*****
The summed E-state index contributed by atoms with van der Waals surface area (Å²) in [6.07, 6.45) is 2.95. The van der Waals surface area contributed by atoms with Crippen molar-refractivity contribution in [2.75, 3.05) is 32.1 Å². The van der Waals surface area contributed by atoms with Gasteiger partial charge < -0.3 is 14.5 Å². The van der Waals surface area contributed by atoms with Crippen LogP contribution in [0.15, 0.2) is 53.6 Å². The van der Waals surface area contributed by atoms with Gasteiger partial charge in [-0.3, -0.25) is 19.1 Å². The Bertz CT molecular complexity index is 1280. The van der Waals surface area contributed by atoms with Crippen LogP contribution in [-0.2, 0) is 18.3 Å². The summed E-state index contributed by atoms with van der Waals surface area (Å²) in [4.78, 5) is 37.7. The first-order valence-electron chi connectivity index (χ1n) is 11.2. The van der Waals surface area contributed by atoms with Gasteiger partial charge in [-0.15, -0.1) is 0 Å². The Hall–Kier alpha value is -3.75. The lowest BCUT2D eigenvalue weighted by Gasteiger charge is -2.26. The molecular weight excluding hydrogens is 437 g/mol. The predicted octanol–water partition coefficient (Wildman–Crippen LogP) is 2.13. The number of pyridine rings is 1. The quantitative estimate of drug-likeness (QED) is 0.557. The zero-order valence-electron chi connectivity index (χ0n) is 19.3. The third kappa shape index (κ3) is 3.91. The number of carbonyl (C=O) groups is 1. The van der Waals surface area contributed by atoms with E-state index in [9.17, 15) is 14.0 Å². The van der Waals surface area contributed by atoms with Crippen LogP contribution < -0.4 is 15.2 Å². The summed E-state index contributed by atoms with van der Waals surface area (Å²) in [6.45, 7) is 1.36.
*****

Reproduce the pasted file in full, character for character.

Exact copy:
The summed E-state index contributed by atoms with van der Waals surface area (Å²) in [6.07, 6.45) is 2.95. The van der Waals surface area contributed by atoms with Crippen molar-refractivity contribution in [2.75, 3.05) is 32.1 Å². The van der Waals surface area contributed by atoms with Gasteiger partial charge < -0.3 is 14.5 Å². The van der Waals surface area contributed by atoms with Crippen LogP contribution in [0.15, 0.2) is 53.6 Å². The van der Waals surface area contributed by atoms with Gasteiger partial charge in [-0.3, -0.25) is 19.1 Å². The Bertz CT molecular complexity index is 1280. The van der Waals surface area contributed by atoms with Crippen LogP contribution in [-0.2, 0) is 18.3 Å². The summed E-state index contributed by atoms with van der Waals surface area (Å²) in [4.78, 5) is 37.7. The first-order valence-electron chi connectivity index (χ1n) is 11.2. The van der Waals surface area contributed by atoms with Gasteiger partial charge in [-0.15, -0.1) is 0 Å². The Hall–Kier alpha value is -3.75. The lowest BCUT2D eigenvalue weighted by Gasteiger charge is -2.26. The molecular weight excluding hydrogens is 437 g/mol. The predicted octanol–water partition coefficient (Wildman–Crippen LogP) is 2.13. The number of pyridine rings is 1. The quantitative estimate of drug-likeness (QED) is 0.557. The zero-order valence-electron chi connectivity index (χ0n) is 19.3. The third kappa shape index (κ3) is 3.91. The number of carbonyl (C=O) groups is 1. The van der Waals surface area contributed by atoms with E-state index in [9.17, 15) is 14.0 Å². The van der Waals surface area contributed by atoms with Crippen LogP contribution < -0.4 is 15.2 Å². The summed E-state index contributed by atoms with van der Waals surface area (Å²) in [6.45, 7) is 1.36.